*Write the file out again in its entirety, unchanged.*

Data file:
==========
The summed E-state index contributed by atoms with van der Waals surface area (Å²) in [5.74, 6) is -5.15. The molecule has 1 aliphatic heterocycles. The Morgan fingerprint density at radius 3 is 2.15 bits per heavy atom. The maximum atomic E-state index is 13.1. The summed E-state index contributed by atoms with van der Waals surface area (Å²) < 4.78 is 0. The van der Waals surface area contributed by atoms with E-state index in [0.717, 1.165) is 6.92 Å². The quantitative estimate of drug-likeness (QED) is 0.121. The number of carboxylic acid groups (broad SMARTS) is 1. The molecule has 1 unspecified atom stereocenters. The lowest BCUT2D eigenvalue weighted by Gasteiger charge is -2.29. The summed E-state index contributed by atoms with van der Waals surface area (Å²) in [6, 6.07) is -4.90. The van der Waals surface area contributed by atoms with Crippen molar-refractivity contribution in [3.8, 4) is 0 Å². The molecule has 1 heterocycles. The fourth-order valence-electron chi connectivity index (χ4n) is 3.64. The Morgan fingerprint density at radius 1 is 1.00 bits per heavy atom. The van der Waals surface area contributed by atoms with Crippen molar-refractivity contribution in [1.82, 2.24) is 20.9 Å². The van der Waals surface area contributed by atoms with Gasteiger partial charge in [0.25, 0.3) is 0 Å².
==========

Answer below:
The summed E-state index contributed by atoms with van der Waals surface area (Å²) in [5.74, 6) is -5.15. The molecule has 1 aliphatic heterocycles. The Morgan fingerprint density at radius 3 is 2.15 bits per heavy atom. The maximum atomic E-state index is 13.1. The summed E-state index contributed by atoms with van der Waals surface area (Å²) < 4.78 is 0. The van der Waals surface area contributed by atoms with E-state index in [0.717, 1.165) is 6.92 Å². The quantitative estimate of drug-likeness (QED) is 0.121. The number of carboxylic acid groups (broad SMARTS) is 1. The molecule has 1 unspecified atom stereocenters. The lowest BCUT2D eigenvalue weighted by Gasteiger charge is -2.29. The summed E-state index contributed by atoms with van der Waals surface area (Å²) in [6, 6.07) is -4.90. The van der Waals surface area contributed by atoms with Crippen molar-refractivity contribution in [3.8, 4) is 0 Å². The molecule has 1 heterocycles. The fourth-order valence-electron chi connectivity index (χ4n) is 3.64. The Morgan fingerprint density at radius 1 is 1.00 bits per heavy atom. The van der Waals surface area contributed by atoms with Crippen molar-refractivity contribution in [1.82, 2.24) is 20.9 Å². The van der Waals surface area contributed by atoms with Gasteiger partial charge in [0.25, 0.3) is 0 Å².